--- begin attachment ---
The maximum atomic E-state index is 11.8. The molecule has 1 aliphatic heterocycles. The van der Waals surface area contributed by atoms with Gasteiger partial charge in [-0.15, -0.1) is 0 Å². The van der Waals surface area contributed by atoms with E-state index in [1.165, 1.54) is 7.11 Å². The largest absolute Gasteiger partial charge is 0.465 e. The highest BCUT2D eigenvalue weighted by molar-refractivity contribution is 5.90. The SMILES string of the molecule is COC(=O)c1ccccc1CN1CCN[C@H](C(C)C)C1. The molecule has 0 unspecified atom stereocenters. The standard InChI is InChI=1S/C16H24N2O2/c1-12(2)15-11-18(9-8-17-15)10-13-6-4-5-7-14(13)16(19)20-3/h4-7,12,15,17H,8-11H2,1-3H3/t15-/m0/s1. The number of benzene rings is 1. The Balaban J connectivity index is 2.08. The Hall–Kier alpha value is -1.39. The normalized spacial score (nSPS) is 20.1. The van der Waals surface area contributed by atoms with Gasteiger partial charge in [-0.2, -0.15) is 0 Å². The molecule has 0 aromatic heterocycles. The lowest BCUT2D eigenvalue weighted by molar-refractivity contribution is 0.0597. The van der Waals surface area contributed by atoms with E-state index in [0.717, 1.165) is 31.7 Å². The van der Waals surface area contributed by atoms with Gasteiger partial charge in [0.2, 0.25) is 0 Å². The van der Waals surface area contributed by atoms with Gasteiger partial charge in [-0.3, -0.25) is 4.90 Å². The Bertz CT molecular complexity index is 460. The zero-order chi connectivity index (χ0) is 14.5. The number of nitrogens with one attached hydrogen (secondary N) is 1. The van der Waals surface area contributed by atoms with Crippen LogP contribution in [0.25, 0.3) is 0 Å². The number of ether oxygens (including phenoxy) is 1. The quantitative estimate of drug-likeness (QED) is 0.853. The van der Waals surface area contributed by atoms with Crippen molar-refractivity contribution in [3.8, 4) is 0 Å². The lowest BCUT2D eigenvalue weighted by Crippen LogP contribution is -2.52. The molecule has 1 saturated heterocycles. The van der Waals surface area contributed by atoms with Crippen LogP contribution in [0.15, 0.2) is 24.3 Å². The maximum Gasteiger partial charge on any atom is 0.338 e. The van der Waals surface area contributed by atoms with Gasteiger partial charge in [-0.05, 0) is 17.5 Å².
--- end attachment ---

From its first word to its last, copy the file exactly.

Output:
The maximum atomic E-state index is 11.8. The molecule has 1 aliphatic heterocycles. The van der Waals surface area contributed by atoms with Gasteiger partial charge in [-0.15, -0.1) is 0 Å². The van der Waals surface area contributed by atoms with E-state index in [1.165, 1.54) is 7.11 Å². The largest absolute Gasteiger partial charge is 0.465 e. The highest BCUT2D eigenvalue weighted by molar-refractivity contribution is 5.90. The SMILES string of the molecule is COC(=O)c1ccccc1CN1CCN[C@H](C(C)C)C1. The molecule has 0 unspecified atom stereocenters. The standard InChI is InChI=1S/C16H24N2O2/c1-12(2)15-11-18(9-8-17-15)10-13-6-4-5-7-14(13)16(19)20-3/h4-7,12,15,17H,8-11H2,1-3H3/t15-/m0/s1. The number of benzene rings is 1. The Balaban J connectivity index is 2.08. The Hall–Kier alpha value is -1.39. The normalized spacial score (nSPS) is 20.1. The van der Waals surface area contributed by atoms with Gasteiger partial charge in [-0.2, -0.15) is 0 Å². The molecule has 0 aromatic heterocycles. The lowest BCUT2D eigenvalue weighted by molar-refractivity contribution is 0.0597. The van der Waals surface area contributed by atoms with E-state index in [0.717, 1.165) is 31.7 Å². The van der Waals surface area contributed by atoms with Gasteiger partial charge in [0.2, 0.25) is 0 Å². The van der Waals surface area contributed by atoms with Gasteiger partial charge in [-0.3, -0.25) is 4.90 Å². The Bertz CT molecular complexity index is 460. The zero-order chi connectivity index (χ0) is 14.5. The number of nitrogens with one attached hydrogen (secondary N) is 1. The van der Waals surface area contributed by atoms with Crippen LogP contribution in [0.25, 0.3) is 0 Å². The number of ether oxygens (including phenoxy) is 1. The quantitative estimate of drug-likeness (QED) is 0.853. The van der Waals surface area contributed by atoms with Crippen molar-refractivity contribution in [3.8, 4) is 0 Å². The lowest BCUT2D eigenvalue weighted by Crippen LogP contribution is -2.52. The molecule has 1 saturated heterocycles. The van der Waals surface area contributed by atoms with Crippen LogP contribution in [0.15, 0.2) is 24.3 Å². The maximum Gasteiger partial charge on any atom is 0.338 e. The van der Waals surface area contributed by atoms with Gasteiger partial charge in [-0.05, 0) is 17.5 Å².